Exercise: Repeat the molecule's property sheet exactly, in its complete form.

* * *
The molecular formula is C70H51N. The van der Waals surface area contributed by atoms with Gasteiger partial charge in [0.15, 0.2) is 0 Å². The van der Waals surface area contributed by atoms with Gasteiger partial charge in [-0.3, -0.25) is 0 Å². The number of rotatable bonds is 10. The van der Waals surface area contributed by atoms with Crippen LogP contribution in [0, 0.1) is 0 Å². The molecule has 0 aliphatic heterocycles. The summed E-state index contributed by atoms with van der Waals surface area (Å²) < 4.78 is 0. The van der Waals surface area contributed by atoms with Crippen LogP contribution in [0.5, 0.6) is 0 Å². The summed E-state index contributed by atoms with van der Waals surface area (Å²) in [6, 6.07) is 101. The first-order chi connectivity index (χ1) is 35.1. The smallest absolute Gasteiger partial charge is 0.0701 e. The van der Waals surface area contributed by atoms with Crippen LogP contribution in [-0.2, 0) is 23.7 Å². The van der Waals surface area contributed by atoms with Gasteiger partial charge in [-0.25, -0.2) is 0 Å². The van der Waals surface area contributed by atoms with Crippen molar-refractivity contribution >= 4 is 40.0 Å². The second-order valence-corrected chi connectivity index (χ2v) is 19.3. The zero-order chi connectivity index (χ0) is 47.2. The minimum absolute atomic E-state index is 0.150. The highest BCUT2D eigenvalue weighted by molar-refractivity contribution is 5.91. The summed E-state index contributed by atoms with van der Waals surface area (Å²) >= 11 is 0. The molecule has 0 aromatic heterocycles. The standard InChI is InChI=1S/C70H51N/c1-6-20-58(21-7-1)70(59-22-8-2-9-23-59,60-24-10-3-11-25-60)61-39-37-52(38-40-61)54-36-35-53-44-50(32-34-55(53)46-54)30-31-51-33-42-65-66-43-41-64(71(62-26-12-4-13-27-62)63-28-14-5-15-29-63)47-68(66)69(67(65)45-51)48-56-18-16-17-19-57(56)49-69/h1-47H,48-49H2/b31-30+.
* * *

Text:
The molecular formula is C70H51N. The van der Waals surface area contributed by atoms with Gasteiger partial charge in [0.15, 0.2) is 0 Å². The van der Waals surface area contributed by atoms with Gasteiger partial charge in [-0.3, -0.25) is 0 Å². The number of rotatable bonds is 10. The van der Waals surface area contributed by atoms with Crippen LogP contribution in [0, 0.1) is 0 Å². The molecule has 0 aliphatic heterocycles. The summed E-state index contributed by atoms with van der Waals surface area (Å²) < 4.78 is 0. The van der Waals surface area contributed by atoms with Crippen LogP contribution in [0.5, 0.6) is 0 Å². The summed E-state index contributed by atoms with van der Waals surface area (Å²) in [6, 6.07) is 101. The first-order chi connectivity index (χ1) is 35.1. The smallest absolute Gasteiger partial charge is 0.0701 e. The van der Waals surface area contributed by atoms with Crippen LogP contribution in [-0.2, 0) is 23.7 Å². The van der Waals surface area contributed by atoms with Gasteiger partial charge in [-0.25, -0.2) is 0 Å². The van der Waals surface area contributed by atoms with Crippen molar-refractivity contribution >= 4 is 40.0 Å². The second-order valence-corrected chi connectivity index (χ2v) is 19.3. The zero-order chi connectivity index (χ0) is 47.2. The minimum absolute atomic E-state index is 0.150. The highest BCUT2D eigenvalue weighted by molar-refractivity contribution is 5.91. The summed E-state index contributed by atoms with van der Waals surface area (Å²) >= 11 is 0. The molecule has 0 aromatic heterocycles. The standard InChI is InChI=1S/C70H51N/c1-6-20-58(21-7-1)70(59-22-8-2-9-23-59,60-24-10-3-11-25-60)61-39-37-52(38-40-61)54-36-35-53-44-50(32-34-55(53)46-54)30-31-51-33-42-65-66-43-41-64(71(62-26-12-4-13-27-62)63-28-14-5-15-29-63)47-68(66)69(67(65)45-51)48-56-18-16-17-19-57(56)49-69/h1-47H,48-49H2/b31-30+.